Every law firm managing partner will tell you that it is becoming progressively harder to land work – new work or repeat business — in today’s competitive marketplace.  Fierce competition for a piece of an essentially fixed pie has triggered an all-hands-on-deck approach to business development. No more trichotomy between finders, minders and grinders.   Today, every partner must go beyond being a profitable individual contributor.  To avoid being marginalized or “made available to the market,” he or she must also be a successful rainmaker and a mini-P&L center.

And even putting all the troops on the front line is not maintaining – much less growing – the revenue stream. Despite their yearly plan to make more money, today many law firms are struggling to stay even: 35% of large law firms’ revenues are declining.

It’s surprising that more firms don’t consider an obvious truism: if clients are not satisfied – if they don’t think their interests are being given top priority by outside counsel – goals 1 and 2, above, are unattainable; clients will take their work and money elsewhere.  As for goal 3, merely having a lot of skilled bodies on the bus will not automatically realize the firm’s financial goals – not unless the clients feel they have received fair value for the cost of services and continue to engage that talent.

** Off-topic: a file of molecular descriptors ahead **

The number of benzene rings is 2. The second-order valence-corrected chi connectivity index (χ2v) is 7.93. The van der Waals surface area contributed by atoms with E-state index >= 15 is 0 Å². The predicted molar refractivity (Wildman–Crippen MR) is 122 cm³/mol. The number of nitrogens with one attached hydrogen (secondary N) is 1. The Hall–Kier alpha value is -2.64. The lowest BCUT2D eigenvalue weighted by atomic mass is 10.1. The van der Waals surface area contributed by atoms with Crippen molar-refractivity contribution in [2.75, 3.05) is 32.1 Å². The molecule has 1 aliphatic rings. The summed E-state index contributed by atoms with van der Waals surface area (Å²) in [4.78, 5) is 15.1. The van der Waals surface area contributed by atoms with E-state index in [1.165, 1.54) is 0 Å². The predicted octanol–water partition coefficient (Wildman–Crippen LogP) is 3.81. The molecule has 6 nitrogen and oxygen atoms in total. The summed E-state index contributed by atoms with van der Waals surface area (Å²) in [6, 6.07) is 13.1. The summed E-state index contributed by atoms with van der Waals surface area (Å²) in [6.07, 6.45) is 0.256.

This intense emphasis on BD means that most law firm’s strategic plans look through the wrong end of the telescope, concentrating on sending more feet out on the street to beat more bucks out of the bushes. What should be happening is that pricing, revenue and profitability should be looked at through a broader lens: a shift in focus toward a client-centric view of the legal world in which alignment with client goals is Priority One, Job One, and Metric One.

Client-Centric Thinking